The country needs a legal framework for popular initiatives such as that being advocated for by groups calling for referendum, the Elections Observation Group (Elog) has said.
The law as it is today does not explain how such popular initiatives should be carried out.
Mr Brian Weke, the Elog chairman, on Friday said they were suspecting political mischief given that laws have not been developed since 2010 when the constitution was promulgated.
He said that the institutions charged with the responsibility of coming up with the said legal framework such as the electoral body, Attorney-General’s office, Justice and Legal Affairs Committee of Parliament, should start the process to make Article 257 of the constitution operational.
“We also want the electoral body to publish the names in the voter registers so as to facilitate the verification process,” said Mr Weke.
Elog also wants the public to advocate for the development of proper systems governing election processes and procedures rather than call for the replacement of Independent Electoral and Boundaries Commission (IEBC) commissioners and officials.
“Let us focus on key issues in the management of elections, rather than the need to replace individuals,” said Mr Weke.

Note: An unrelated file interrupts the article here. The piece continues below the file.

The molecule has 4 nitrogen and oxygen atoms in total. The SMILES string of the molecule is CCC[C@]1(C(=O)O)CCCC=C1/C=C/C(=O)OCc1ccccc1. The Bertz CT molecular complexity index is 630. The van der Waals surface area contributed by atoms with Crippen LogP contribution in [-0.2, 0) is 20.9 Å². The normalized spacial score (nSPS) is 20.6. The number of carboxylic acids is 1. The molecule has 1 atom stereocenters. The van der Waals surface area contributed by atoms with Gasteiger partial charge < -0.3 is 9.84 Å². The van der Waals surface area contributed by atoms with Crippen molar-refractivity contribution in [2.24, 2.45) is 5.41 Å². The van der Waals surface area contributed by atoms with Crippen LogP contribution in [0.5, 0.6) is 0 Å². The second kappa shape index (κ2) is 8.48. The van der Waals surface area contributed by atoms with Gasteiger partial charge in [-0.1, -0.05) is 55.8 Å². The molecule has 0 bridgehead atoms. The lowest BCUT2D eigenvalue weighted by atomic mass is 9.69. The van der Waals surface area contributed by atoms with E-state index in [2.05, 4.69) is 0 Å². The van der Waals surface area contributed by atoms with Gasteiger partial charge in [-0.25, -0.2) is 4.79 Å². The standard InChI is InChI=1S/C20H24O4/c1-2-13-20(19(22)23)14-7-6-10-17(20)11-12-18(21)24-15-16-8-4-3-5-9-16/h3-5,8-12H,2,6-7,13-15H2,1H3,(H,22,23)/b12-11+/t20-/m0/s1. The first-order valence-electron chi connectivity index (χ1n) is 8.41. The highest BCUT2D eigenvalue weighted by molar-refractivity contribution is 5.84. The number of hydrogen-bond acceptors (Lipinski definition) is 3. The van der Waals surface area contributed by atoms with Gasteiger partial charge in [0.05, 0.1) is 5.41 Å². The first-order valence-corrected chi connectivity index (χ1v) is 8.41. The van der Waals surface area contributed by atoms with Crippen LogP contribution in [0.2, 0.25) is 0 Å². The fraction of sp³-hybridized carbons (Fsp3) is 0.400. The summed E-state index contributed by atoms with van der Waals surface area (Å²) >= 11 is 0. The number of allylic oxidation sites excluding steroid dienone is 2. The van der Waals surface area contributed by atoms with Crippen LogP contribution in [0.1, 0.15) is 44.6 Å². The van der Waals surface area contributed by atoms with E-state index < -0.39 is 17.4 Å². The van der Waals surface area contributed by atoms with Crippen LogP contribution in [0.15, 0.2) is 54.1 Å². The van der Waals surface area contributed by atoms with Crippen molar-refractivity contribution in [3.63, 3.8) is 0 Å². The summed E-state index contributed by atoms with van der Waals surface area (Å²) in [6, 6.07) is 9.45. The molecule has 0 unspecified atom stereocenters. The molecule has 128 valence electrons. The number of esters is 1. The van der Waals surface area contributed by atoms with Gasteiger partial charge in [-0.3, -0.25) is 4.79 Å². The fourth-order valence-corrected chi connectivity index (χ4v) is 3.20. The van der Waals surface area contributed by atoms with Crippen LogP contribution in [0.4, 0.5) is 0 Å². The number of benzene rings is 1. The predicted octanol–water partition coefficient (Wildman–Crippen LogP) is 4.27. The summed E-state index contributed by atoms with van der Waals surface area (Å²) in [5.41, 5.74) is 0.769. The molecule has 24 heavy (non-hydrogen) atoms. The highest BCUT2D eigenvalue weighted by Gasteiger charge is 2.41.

Mr Weke, who was accompanied by other Elog officials, was speaking at the Elog offices in Nairobi where they presented a report on the Mass Voter Registration (MVR) that took place between February 15, 2016 and March 15, 2016.
The chairman also urged the IEBC to move with speed and carry out the MVR in Kericho and Malindi, which were left out because of the recent by election.
He also called on the IEBC to address challenges it faced in the first voter listing so that the next phase is successful.
Mr Weke said public officials who were mentioned in the “chickengate” scandal and other corruption related claims should be prosecuted without fear of favour.
Elog comprises civil society organisations, faith-based organistions and special interest groups engaged in electoral governance issues.